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RE: ENDEMIC INFECTIOUS DISEASES
PRESIDENTIAL ADVISORY COMMITTEE ON GULF WAR VETERANS' ILLNESSES: FINAL REPORT  [December 1996]
During WWII, British military units were stationed in the Gulf region and based on this experience documented the nature of endemic infectious diseases. Thus, the U.S. command was concerned about diseases, including shigellosis, malaria, sandfly fever, and cutaneous leishmaniasis.6,65,90,187 For example, cutaneous leishmaniasis, known locally as the Baghdad boil, is endemic to that area; 80 to 90 percent of people in some parts of Southwest Asia have scars from previous attacks.187 During WWII, rates of sandfly fever were 3 to 10 percent of all troops in the Middle East, and in some units it exceeded 50 percent.187 Infectious diseases during the Gulf War, however, were not a major cause of sickness or lost work time.90 During the Gulf War, only one death due to infectious disease (meningococcal meningitis) was reported.342,343

Experts attribute the lack of a problem with infectious diseases during the Gulf War to a comprehensive infrastructure of medical care and preventive medicine efforts.90,185,271,273,293 DOD took measures to minimize infectious disease risk, including strict monitoring of drinking water purity, inspecting food sources and supplies, maintaining field camp sanitation, and instituting an insect vector control program. U.S. service members received booster doses of routine vaccinations, including typhoid, meningococcus and, during the fall, influenza. Immune gamma globulin was used to prevent Hepatitis A, and the small number of troops who entered Iraq near the Euphrates River valley received drug prophylaxis for malaria.

Most of the combat troops were isolated in barren desert locations, distant from rivers, oases, and urban areas. Additionally, maximum troop deployment occurred during the cooler winter months, which provided the least favorable conditions for the transmission of insect-borne diseases.90,185 Indeed, the majority of the 12 individuals who developed viscerotropic leishmaniasis had been deployed to urban areas.145

 

Diagnosis of infectious diseases in-theater.
Short-term diarrhea was a common symptom among troops in-theater. Most cases were mild, traveler's-type diarrhea that resolved spontaneously without antibiotics after a few days.64,90 Gastroenteritis among outpatients decreased from four percent per week early in the deployment to less than 0.5 percent per week after U.S. medical command tightened control of food sources-especially imposing a ban on locally-grown fresh fruits and vegetables. The most common organisms identified in service members with diarrhea severe enough to warrant cultures were Shigella sonnei and Escherichia coli. DOD reports no confirmed cases in-theater of food-borne, diarrheal diseases, such as cholera, typhoid fever, or giardiasis.90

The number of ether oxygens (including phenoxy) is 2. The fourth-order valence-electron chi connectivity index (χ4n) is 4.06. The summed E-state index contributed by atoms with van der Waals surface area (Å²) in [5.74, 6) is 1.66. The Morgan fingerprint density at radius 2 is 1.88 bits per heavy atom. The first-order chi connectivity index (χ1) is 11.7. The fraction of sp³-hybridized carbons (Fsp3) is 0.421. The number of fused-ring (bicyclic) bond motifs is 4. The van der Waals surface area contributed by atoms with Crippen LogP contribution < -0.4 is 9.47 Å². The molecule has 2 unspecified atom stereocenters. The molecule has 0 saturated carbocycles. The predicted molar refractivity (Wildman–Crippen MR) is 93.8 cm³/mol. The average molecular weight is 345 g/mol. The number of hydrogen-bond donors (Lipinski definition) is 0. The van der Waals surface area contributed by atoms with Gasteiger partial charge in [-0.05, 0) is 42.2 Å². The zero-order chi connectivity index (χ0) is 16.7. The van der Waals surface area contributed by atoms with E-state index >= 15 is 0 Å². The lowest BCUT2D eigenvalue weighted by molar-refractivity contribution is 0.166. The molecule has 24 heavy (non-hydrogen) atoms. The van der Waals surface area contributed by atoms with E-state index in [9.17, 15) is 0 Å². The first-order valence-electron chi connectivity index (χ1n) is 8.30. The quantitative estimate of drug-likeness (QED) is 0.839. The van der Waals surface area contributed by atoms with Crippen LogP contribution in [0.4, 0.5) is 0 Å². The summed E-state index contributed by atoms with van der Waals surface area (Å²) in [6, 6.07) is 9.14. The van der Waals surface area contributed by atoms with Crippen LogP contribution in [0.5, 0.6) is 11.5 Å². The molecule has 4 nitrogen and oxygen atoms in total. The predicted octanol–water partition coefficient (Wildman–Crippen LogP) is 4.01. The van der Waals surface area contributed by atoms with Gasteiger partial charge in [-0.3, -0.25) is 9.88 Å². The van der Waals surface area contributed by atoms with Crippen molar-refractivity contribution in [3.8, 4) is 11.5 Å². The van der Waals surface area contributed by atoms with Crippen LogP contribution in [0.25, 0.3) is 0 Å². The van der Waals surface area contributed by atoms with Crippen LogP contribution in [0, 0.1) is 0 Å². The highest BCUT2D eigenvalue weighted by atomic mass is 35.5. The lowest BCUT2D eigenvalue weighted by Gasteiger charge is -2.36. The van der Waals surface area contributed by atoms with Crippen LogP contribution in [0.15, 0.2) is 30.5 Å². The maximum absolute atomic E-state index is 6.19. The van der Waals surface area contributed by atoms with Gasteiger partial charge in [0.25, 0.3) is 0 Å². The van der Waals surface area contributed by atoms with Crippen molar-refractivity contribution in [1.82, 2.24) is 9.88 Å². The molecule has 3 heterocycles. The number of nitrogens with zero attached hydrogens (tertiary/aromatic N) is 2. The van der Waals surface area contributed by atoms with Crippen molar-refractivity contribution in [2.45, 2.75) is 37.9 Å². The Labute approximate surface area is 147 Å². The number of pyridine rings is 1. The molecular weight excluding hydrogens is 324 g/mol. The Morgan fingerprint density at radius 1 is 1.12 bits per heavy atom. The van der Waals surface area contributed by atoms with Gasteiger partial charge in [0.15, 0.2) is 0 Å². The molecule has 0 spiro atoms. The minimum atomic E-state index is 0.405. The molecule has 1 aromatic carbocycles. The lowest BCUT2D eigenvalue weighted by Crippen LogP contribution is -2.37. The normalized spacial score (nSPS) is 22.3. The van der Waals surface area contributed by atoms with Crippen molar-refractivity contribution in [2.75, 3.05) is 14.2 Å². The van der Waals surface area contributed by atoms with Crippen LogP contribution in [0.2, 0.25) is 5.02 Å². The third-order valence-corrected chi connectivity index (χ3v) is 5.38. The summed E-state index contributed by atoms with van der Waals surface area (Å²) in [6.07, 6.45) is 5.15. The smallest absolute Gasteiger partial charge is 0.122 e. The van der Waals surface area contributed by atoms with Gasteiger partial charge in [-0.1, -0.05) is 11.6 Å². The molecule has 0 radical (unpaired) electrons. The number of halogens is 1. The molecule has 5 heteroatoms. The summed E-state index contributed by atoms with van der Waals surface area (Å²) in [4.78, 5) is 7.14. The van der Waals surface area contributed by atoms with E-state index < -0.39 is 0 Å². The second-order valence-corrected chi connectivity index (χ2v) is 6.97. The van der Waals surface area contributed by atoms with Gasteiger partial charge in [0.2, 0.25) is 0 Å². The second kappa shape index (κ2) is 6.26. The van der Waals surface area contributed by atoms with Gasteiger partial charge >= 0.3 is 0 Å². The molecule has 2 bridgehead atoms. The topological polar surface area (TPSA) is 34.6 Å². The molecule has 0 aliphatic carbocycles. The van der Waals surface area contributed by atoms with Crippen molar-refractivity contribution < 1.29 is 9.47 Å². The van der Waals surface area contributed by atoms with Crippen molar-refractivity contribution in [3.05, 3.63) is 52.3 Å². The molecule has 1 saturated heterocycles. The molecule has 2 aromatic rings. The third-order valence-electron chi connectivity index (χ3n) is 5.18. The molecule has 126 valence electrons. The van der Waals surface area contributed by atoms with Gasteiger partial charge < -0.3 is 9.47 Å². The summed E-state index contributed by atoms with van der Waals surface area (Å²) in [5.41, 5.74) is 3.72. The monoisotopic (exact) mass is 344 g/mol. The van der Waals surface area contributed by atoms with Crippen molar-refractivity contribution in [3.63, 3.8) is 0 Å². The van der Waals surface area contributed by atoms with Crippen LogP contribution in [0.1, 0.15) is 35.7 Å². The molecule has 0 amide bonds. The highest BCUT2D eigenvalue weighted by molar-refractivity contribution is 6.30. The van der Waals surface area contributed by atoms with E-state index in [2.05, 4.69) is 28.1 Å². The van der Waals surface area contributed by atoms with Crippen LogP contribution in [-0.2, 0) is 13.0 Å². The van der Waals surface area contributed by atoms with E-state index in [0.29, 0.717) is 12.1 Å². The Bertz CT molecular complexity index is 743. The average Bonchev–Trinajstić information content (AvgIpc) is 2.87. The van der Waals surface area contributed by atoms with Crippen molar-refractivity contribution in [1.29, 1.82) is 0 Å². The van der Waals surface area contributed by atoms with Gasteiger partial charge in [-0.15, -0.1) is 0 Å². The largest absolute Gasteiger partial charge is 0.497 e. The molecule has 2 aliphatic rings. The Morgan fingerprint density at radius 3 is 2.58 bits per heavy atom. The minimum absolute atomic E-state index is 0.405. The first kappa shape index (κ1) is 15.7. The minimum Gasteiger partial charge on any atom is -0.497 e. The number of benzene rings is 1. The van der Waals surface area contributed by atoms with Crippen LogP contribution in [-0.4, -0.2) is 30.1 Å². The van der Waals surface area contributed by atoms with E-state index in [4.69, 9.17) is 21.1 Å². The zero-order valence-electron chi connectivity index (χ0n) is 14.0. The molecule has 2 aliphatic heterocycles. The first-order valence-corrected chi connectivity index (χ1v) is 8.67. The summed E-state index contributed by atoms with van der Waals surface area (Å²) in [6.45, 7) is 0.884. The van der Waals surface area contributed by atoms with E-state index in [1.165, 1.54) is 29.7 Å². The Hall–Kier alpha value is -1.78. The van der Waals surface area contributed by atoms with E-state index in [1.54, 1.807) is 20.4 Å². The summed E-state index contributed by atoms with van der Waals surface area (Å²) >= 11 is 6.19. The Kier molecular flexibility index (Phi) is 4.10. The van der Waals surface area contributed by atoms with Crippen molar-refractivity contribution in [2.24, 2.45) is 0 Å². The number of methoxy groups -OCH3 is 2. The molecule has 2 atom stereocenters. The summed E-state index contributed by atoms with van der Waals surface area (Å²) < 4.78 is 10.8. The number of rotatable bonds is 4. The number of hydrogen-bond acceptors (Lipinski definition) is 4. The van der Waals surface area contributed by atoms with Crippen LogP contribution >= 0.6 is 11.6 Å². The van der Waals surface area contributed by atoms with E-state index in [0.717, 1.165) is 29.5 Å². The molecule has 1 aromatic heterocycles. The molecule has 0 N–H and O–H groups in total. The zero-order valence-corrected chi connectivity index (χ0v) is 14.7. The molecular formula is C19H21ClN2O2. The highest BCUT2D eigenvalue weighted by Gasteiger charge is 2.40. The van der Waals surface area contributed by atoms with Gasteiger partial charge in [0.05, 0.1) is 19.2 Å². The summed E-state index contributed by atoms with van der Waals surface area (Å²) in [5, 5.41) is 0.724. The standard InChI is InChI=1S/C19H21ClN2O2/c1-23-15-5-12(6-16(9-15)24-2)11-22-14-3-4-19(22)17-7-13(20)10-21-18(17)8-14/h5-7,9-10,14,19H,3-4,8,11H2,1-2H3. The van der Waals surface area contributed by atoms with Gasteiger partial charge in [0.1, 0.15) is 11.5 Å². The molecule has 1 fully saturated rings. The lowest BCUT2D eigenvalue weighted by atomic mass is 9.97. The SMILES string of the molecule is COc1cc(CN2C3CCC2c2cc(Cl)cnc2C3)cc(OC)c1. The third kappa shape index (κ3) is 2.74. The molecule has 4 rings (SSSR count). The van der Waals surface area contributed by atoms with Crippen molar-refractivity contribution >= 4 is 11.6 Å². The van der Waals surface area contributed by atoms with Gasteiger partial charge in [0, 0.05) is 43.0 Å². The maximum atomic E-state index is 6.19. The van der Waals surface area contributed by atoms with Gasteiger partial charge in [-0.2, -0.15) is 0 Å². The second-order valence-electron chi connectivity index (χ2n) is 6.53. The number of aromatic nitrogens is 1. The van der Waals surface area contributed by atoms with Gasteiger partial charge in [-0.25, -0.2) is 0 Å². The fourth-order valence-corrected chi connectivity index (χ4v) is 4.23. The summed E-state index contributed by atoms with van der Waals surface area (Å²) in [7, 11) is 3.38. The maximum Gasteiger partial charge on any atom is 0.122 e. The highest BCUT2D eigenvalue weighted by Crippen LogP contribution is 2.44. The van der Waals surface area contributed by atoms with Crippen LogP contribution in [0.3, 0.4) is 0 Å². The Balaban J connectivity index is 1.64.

DOD medical personnel evaluated U.S. service members for several diseases transmitted by insects, including leishmaniasis, sandfly fever, malaria, dengue, Sindbis, West Nile fever, Rift Valley fever, and Congo-Crimean hemorrhagic fever.90,293 As noted, sandfly fever had been a major concern, but no cases were seen during the Gulf War. DOD reports detecting seven cases of malaria and one case of West Nile fever, a mosquito-borne viral illness. No rickettsial illnesses and no cases of other arthropod-borne viral illnesses were identified.

Viscerotropic leishmaniasis (VL) and cutaneous leishmaniasis (CL) are the only endemic infectious diseases demonstrated to cause chronic morbidity among a number of Gulf War service members. These diseases are transmitted through the bites of sand flies; person-to-person infection does not occur. Thirty-two cases of leishmaniasis were diagnosed among U.S. troops, consisting of 12 cases of VL and 20 cases of CL.145,277 CL causes a characteristic ulcerative or nodular skin rash that can persist for more than a year without treatment. And, while VL can be difficult to confirm, it is not considered to be a cause of widespread illness in Gulf War veterans. All veterans diagnosed with VL, except one, have experienced the signs characteristic of the disease.90,146,293

It is unlikely that veterans in the Registry or CCEP who have unexplained illnesses are suffering from VL. The incidence of VL during the Gulf War and the five years since has been low (12 of 697,000), and other sandfly-borne infectious diseases in the troops have been absent.90,278 Additionally, individuals with unexplained illnesses also lack signs and symptoms characteristic of VL. VL can sometimes occur following a prolonged incubation period (more than 18 to 24 months); there is also a risk of activation of latent infections in immunosuppressed persons.65,90,146 To date, DOD and VA report that delayed onset of VL has not occurred.

From August 1990 through July 1991, the U.S. Army deployed approximately 347,000 individuals to the Gulf region. Based on information from U.S. Army field hospitals, the only infectious diseases that caused 30 or more each of approximately 14,000 admissions were pneumonia, intestinal infections, inflammation of the testes and/or epididymus, chicken pox, and kidney infections.342,343

 

Conclusion
What do we conclude about the risks of infectious diseases to Gulf War veterans?

Based on a review of the rates and types of the diseases diagnosed during and after the Gulf War, the Committee concludes it is unlikely that infectious diseases endemic to the Gulf region are responsible for long term health effects in Gulf War veterans, except in a small, known number of individuals.

 

 
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